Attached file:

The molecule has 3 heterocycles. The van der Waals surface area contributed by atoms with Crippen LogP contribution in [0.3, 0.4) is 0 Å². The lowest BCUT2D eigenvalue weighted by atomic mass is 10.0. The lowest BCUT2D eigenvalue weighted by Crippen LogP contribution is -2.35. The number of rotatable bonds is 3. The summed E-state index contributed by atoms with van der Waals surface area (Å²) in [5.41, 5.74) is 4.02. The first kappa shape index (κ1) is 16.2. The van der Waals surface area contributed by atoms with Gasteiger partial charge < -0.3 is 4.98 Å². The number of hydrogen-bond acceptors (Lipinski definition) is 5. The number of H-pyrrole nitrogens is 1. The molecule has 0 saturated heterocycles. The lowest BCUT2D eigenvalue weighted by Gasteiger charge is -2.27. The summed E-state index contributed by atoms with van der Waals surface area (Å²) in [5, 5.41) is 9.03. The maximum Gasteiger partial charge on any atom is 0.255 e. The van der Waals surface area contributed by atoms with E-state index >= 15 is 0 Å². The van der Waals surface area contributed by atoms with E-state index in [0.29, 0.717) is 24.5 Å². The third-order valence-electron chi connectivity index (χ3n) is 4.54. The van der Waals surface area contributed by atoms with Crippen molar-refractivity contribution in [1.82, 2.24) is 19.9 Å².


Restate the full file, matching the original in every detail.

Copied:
The molecule has 3 heterocycles. The van der Waals surface area contributed by atoms with Crippen LogP contribution in [0.3, 0.4) is 0 Å². The lowest BCUT2D eigenvalue weighted by atomic mass is 10.0. The lowest BCUT2D eigenvalue weighted by Crippen LogP contribution is -2.35. The number of rotatable bonds is 3. The summed E-state index contributed by atoms with van der Waals surface area (Å²) in [5.41, 5.74) is 4.02. The first kappa shape index (κ1) is 16.2. The van der Waals surface area contributed by atoms with Gasteiger partial charge < -0.3 is 4.98 Å². The number of hydrogen-bond acceptors (Lipinski definition) is 5. The number of H-pyrrole nitrogens is 1. The molecule has 0 saturated heterocycles. The lowest BCUT2D eigenvalue weighted by Gasteiger charge is -2.27. The summed E-state index contributed by atoms with van der Waals surface area (Å²) in [5, 5.41) is 9.03. The maximum Gasteiger partial charge on any atom is 0.255 e. The van der Waals surface area contributed by atoms with E-state index >= 15 is 0 Å². The van der Waals surface area contributed by atoms with E-state index in [0.29, 0.717) is 24.5 Å². The third-order valence-electron chi connectivity index (χ3n) is 4.54. The van der Waals surface area contributed by atoms with Crippen molar-refractivity contribution in [1.82, 2.24) is 19.9 Å².